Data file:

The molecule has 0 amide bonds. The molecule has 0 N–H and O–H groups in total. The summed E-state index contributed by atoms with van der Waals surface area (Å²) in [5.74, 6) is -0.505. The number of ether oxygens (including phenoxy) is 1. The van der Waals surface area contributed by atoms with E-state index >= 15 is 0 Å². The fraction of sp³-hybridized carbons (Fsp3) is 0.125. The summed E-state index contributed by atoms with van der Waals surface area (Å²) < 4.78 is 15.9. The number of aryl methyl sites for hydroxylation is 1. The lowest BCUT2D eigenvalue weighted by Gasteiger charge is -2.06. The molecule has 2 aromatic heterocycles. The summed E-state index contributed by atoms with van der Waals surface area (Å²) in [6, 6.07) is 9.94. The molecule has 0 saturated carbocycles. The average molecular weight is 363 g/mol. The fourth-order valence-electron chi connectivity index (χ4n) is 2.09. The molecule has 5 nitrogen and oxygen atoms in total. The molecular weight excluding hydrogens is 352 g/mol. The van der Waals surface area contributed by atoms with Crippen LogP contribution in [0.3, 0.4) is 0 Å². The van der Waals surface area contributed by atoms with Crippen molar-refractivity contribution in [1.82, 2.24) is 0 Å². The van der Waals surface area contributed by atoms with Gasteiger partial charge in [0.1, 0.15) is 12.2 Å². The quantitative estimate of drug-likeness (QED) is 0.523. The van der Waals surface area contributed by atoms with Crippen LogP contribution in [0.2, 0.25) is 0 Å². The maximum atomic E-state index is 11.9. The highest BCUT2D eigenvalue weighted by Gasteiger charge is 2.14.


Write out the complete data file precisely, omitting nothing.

The molecule has 0 amide bonds. The molecule has 0 N–H and O–H groups in total. The summed E-state index contributed by atoms with van der Waals surface area (Å²) in [5.74, 6) is -0.505. The number of ether oxygens (including phenoxy) is 1. The van der Waals surface area contributed by atoms with E-state index >= 15 is 0 Å². The fraction of sp³-hybridized carbons (Fsp3) is 0.125. The summed E-state index contributed by atoms with van der Waals surface area (Å²) < 4.78 is 15.9. The number of aryl methyl sites for hydroxylation is 1. The lowest BCUT2D eigenvalue weighted by Gasteiger charge is -2.06. The molecule has 2 aromatic heterocycles. The summed E-state index contributed by atoms with van der Waals surface area (Å²) in [6, 6.07) is 9.94. The molecule has 0 saturated carbocycles. The average molecular weight is 363 g/mol. The fourth-order valence-electron chi connectivity index (χ4n) is 2.09. The molecule has 5 nitrogen and oxygen atoms in total. The molecular weight excluding hydrogens is 352 g/mol. The van der Waals surface area contributed by atoms with Crippen LogP contribution in [0.3, 0.4) is 0 Å². The van der Waals surface area contributed by atoms with Crippen molar-refractivity contribution in [1.82, 2.24) is 0 Å². The van der Waals surface area contributed by atoms with Gasteiger partial charge in [0.1, 0.15) is 12.2 Å². The quantitative estimate of drug-likeness (QED) is 0.523. The van der Waals surface area contributed by atoms with Crippen LogP contribution in [0.2, 0.25) is 0 Å². The maximum atomic E-state index is 11.9. The highest BCUT2D eigenvalue weighted by Gasteiger charge is 2.14.